Accurate determination of rivaroxaban levels requires different calibrator sets but not addition of antithrombin

Journal: Thrombosis and Haemostasis
ISSN: 0340-6245
Issue: 2012: 108/1 (July) pp. 1-200
Pages: 191-198

Accurate determination of rivaroxaban levels requires different calibrator sets but not addition of antithrombin

H. Mani (1), G. Rohde (2), G. Stratmann (1), C. Hesse (1), N. Herth (1), S. Schwers (2), E. Perzborn (2), E. Lindhoff-Last (1)

(1) Department of Internal Medicine, Division of Vascular Medicine, Johann Wolfgang Goethe-University Hospital Frankfurt/Main, Germany; (2) Bayer HealthCare, Wuppertal, Germany


Haemostasis, coagulation inhibitors, Coagulation factors, rivaroxaban, anti-Xa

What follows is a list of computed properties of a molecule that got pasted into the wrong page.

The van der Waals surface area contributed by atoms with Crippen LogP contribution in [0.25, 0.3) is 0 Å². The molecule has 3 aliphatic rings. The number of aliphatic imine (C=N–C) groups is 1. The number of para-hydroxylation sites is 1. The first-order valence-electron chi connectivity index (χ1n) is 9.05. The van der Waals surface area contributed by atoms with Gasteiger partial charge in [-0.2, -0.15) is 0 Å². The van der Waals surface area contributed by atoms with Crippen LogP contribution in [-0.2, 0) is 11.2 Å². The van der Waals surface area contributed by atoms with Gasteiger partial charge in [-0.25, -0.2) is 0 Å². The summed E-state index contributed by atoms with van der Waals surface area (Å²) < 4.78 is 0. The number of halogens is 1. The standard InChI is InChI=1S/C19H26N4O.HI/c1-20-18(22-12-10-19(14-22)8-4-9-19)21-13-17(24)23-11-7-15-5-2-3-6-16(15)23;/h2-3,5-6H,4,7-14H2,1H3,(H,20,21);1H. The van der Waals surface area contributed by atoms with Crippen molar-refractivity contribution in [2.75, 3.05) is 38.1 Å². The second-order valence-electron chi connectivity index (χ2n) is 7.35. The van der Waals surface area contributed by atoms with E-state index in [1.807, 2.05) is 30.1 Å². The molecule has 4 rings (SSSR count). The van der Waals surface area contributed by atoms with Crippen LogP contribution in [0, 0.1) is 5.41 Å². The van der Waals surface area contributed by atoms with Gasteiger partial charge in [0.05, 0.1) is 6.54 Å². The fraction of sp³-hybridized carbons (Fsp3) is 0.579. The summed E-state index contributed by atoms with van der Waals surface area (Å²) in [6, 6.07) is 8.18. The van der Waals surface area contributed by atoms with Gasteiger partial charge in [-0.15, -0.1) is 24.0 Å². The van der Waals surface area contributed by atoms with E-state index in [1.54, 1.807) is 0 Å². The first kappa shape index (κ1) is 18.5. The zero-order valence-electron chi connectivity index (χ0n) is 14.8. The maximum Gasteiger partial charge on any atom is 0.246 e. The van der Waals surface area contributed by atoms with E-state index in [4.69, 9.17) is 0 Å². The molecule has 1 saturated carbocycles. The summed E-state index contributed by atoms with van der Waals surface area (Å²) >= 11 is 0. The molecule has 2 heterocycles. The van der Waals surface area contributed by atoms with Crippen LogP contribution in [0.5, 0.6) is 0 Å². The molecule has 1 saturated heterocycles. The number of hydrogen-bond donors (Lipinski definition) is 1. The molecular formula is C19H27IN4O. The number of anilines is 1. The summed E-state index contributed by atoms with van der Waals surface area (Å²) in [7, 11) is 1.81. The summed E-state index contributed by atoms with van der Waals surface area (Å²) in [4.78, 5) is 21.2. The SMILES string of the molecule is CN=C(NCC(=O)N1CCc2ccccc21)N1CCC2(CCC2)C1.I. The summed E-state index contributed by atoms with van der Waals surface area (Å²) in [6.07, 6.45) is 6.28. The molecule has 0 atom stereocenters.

Rivaroxaban is a direct factor Xa inhibitor, which can be monitored by anti-factor Xa chromogenic assays. This ex vivo study evaluated different assays for accurate determination of rivaroxaban levels. Eighty plasma samples from patients receiving rivaroxaban (Xarelto®) 10 mg once daily and 20 plasma samples from healthy volunteers were investigated using one anti-factor Xa assay with the addition of exogenous antithrombin and two assays without the addition of antithrombin. Two different lyophilised rivaroxaban calibration sets were used for each assay (low concentration set: 0, 14.5, 59.6 and 97.1 ng/ml; high concentration set: 0, 48.3, 101.3, 194.2 and 433.3 ng/ml). Using a blinded study design, the rivaroxaban concentrations determined by the assays were compared with concentrations measured by HPLC-MS/MS. All assays showed a linear relationship between the rivaroxaban concentrations measured by HPLC-MS/MS and the optical density of the anti-FXa assays. However, the assay with the addition of exogenous antithrombin detected falsely high concentrations of rivaroxaban even in plasma samples from controls who had not taken rivaroxaban (intercept values using the high calibrator set and the low calibrator set: +26.49 ng/ml and +13.71 ng/ml, respectively). Plasma samples, initially determined by the high calibrator setting and containing rivaroxaban concentrations <25 ng/ml, had to be re-run using the low calibrator setting for precise measurement. In conclusion, anti-factor Xa chromogenic assays that use rivaroxaban calibrators at different concentration levels can be used to measure accurately a wide range of rivaroxaban concentrations ex vivo. Assays including exogenous antithrombin are unsuitable for measurement of rivaroxaban.

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